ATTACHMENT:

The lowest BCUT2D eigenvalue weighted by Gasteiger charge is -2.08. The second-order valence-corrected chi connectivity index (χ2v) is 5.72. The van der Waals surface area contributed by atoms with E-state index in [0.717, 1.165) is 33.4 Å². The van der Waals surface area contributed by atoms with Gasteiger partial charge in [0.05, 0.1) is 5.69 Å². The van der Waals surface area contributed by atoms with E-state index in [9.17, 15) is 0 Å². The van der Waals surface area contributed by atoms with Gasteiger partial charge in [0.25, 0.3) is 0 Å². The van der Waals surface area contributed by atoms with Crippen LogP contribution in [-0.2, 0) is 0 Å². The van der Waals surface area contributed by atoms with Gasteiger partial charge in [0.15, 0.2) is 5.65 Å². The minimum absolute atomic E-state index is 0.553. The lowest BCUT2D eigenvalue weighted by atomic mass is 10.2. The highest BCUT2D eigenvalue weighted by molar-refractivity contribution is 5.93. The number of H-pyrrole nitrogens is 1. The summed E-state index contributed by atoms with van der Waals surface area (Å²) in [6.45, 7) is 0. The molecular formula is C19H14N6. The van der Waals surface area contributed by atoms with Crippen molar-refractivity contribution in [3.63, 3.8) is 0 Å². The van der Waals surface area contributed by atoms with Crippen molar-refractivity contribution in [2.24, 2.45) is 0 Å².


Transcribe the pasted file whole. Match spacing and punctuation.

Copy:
The lowest BCUT2D eigenvalue weighted by Gasteiger charge is -2.08. The second-order valence-corrected chi connectivity index (χ2v) is 5.72. The van der Waals surface area contributed by atoms with E-state index in [0.717, 1.165) is 33.4 Å². The van der Waals surface area contributed by atoms with Gasteiger partial charge in [0.05, 0.1) is 5.69 Å². The van der Waals surface area contributed by atoms with E-state index in [9.17, 15) is 0 Å². The van der Waals surface area contributed by atoms with Gasteiger partial charge in [0.25, 0.3) is 0 Å². The van der Waals surface area contributed by atoms with Crippen LogP contribution in [-0.2, 0) is 0 Å². The van der Waals surface area contributed by atoms with Gasteiger partial charge in [0.15, 0.2) is 5.65 Å². The minimum absolute atomic E-state index is 0.553. The lowest BCUT2D eigenvalue weighted by atomic mass is 10.2. The highest BCUT2D eigenvalue weighted by molar-refractivity contribution is 5.93. The number of H-pyrrole nitrogens is 1. The summed E-state index contributed by atoms with van der Waals surface area (Å²) in [6.45, 7) is 0. The molecular formula is C19H14N6. The van der Waals surface area contributed by atoms with Crippen molar-refractivity contribution in [3.63, 3.8) is 0 Å². The van der Waals surface area contributed by atoms with Crippen molar-refractivity contribution in [2.24, 2.45) is 0 Å².